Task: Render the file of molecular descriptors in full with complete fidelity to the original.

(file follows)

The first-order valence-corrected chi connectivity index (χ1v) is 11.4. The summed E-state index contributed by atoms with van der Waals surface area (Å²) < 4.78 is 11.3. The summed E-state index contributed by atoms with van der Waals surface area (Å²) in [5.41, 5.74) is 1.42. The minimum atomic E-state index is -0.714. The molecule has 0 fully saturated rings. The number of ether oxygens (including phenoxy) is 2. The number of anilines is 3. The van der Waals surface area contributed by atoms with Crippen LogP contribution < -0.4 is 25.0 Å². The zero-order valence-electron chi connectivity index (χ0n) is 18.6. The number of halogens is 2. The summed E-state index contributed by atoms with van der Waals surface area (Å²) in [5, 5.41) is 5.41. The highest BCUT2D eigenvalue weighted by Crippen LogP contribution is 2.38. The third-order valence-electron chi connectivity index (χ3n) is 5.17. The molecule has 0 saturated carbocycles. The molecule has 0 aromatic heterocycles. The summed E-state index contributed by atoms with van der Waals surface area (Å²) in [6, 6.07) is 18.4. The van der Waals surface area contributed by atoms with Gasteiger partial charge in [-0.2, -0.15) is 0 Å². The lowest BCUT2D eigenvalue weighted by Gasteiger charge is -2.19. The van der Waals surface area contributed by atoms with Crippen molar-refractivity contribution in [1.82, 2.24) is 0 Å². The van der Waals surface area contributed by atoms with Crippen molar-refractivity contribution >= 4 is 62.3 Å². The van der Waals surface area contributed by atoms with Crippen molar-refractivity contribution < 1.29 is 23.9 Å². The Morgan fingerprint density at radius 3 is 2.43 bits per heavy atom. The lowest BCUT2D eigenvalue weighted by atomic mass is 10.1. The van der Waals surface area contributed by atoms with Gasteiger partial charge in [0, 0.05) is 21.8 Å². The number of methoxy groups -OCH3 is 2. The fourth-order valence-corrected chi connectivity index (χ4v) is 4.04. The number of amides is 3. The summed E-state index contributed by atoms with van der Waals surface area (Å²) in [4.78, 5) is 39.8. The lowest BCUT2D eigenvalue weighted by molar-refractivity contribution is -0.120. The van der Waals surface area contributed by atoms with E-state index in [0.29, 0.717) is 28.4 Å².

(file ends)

The first-order valence-corrected chi connectivity index (χ1v) is 11.4. The summed E-state index contributed by atoms with van der Waals surface area (Å²) < 4.78 is 11.3. The summed E-state index contributed by atoms with van der Waals surface area (Å²) in [5.41, 5.74) is 1.42. The minimum atomic E-state index is -0.714. The molecule has 0 fully saturated rings. The number of ether oxygens (including phenoxy) is 2. The number of anilines is 3. The van der Waals surface area contributed by atoms with Crippen LogP contribution < -0.4 is 25.0 Å². The zero-order valence-electron chi connectivity index (χ0n) is 18.6. The number of halogens is 2. The summed E-state index contributed by atoms with van der Waals surface area (Å²) in [5, 5.41) is 5.41. The highest BCUT2D eigenvalue weighted by Crippen LogP contribution is 2.38. The third-order valence-electron chi connectivity index (χ3n) is 5.17. The molecule has 0 saturated carbocycles. The molecule has 0 aromatic heterocycles. The summed E-state index contributed by atoms with van der Waals surface area (Å²) in [6, 6.07) is 18.4. The van der Waals surface area contributed by atoms with Gasteiger partial charge in [-0.2, -0.15) is 0 Å². The lowest BCUT2D eigenvalue weighted by Gasteiger charge is -2.19. The van der Waals surface area contributed by atoms with Crippen molar-refractivity contribution in [1.82, 2.24) is 0 Å². The van der Waals surface area contributed by atoms with Crippen molar-refractivity contribution >= 4 is 62.3 Å². The van der Waals surface area contributed by atoms with Crippen molar-refractivity contribution < 1.29 is 23.9 Å². The Morgan fingerprint density at radius 3 is 2.43 bits per heavy atom. The lowest BCUT2D eigenvalue weighted by atomic mass is 10.1. The van der Waals surface area contributed by atoms with Gasteiger partial charge in [0, 0.05) is 21.8 Å². The number of methoxy groups -OCH3 is 2. The fourth-order valence-corrected chi connectivity index (χ4v) is 4.04. The number of amides is 3. The summed E-state index contributed by atoms with van der Waals surface area (Å²) in [4.78, 5) is 39.8. The lowest BCUT2D eigenvalue weighted by molar-refractivity contribution is -0.120. The van der Waals surface area contributed by atoms with E-state index in [0.29, 0.717) is 28.4 Å².